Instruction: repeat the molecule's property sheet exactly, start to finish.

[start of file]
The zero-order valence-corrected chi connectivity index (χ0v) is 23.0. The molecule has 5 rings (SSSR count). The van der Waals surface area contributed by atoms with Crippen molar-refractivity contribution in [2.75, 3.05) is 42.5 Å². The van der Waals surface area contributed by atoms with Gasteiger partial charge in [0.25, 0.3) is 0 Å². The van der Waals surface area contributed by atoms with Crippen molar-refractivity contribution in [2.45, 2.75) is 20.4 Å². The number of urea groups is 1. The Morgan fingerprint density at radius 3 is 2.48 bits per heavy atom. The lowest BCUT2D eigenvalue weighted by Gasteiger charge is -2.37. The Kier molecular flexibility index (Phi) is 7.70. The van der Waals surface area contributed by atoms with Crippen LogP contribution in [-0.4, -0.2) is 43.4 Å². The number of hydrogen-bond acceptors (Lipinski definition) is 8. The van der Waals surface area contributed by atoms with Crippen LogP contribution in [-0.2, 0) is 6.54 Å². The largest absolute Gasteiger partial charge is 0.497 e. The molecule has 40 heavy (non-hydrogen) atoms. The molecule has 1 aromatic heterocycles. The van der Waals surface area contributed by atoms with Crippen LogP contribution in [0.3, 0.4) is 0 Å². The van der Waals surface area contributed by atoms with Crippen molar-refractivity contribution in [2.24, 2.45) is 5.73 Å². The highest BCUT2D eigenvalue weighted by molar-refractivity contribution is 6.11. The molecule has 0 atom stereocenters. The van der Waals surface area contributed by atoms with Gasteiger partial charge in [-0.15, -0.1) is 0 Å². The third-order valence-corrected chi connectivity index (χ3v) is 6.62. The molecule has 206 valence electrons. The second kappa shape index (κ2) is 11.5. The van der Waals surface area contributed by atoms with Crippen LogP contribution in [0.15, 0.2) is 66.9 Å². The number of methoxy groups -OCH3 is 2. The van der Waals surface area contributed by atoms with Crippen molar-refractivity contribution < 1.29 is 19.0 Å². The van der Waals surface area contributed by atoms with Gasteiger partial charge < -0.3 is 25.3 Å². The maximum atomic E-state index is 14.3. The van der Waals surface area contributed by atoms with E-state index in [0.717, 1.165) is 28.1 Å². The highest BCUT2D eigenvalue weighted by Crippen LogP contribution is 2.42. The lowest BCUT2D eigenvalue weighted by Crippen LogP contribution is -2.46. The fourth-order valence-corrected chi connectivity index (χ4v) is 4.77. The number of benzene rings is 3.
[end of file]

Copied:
The zero-order valence-corrected chi connectivity index (χ0v) is 23.0. The molecule has 5 rings (SSSR count). The van der Waals surface area contributed by atoms with Crippen molar-refractivity contribution in [2.75, 3.05) is 42.5 Å². The van der Waals surface area contributed by atoms with Gasteiger partial charge in [0.25, 0.3) is 0 Å². The van der Waals surface area contributed by atoms with Crippen molar-refractivity contribution in [2.45, 2.75) is 20.4 Å². The number of urea groups is 1. The Morgan fingerprint density at radius 3 is 2.48 bits per heavy atom. The lowest BCUT2D eigenvalue weighted by Gasteiger charge is -2.37. The Kier molecular flexibility index (Phi) is 7.70. The van der Waals surface area contributed by atoms with Crippen LogP contribution in [-0.4, -0.2) is 43.4 Å². The number of hydrogen-bond acceptors (Lipinski definition) is 8. The van der Waals surface area contributed by atoms with Crippen LogP contribution in [-0.2, 0) is 6.54 Å². The largest absolute Gasteiger partial charge is 0.497 e. The molecule has 40 heavy (non-hydrogen) atoms. The molecule has 1 aromatic heterocycles. The van der Waals surface area contributed by atoms with Crippen LogP contribution in [0.3, 0.4) is 0 Å². The van der Waals surface area contributed by atoms with Crippen molar-refractivity contribution in [2.24, 2.45) is 5.73 Å². The highest BCUT2D eigenvalue weighted by molar-refractivity contribution is 6.11. The molecule has 0 atom stereocenters. The van der Waals surface area contributed by atoms with Gasteiger partial charge in [-0.15, -0.1) is 0 Å². The third-order valence-corrected chi connectivity index (χ3v) is 6.62. The molecule has 206 valence electrons. The second kappa shape index (κ2) is 11.5. The van der Waals surface area contributed by atoms with Crippen LogP contribution in [0.15, 0.2) is 66.9 Å². The number of methoxy groups -OCH3 is 2. The van der Waals surface area contributed by atoms with Crippen molar-refractivity contribution < 1.29 is 19.0 Å². The van der Waals surface area contributed by atoms with Gasteiger partial charge < -0.3 is 25.3 Å². The maximum atomic E-state index is 14.3. The van der Waals surface area contributed by atoms with E-state index in [0.717, 1.165) is 28.1 Å². The highest BCUT2D eigenvalue weighted by Crippen LogP contribution is 2.42. The lowest BCUT2D eigenvalue weighted by Crippen LogP contribution is -2.46. The fourth-order valence-corrected chi connectivity index (χ4v) is 4.77. The number of benzene rings is 3.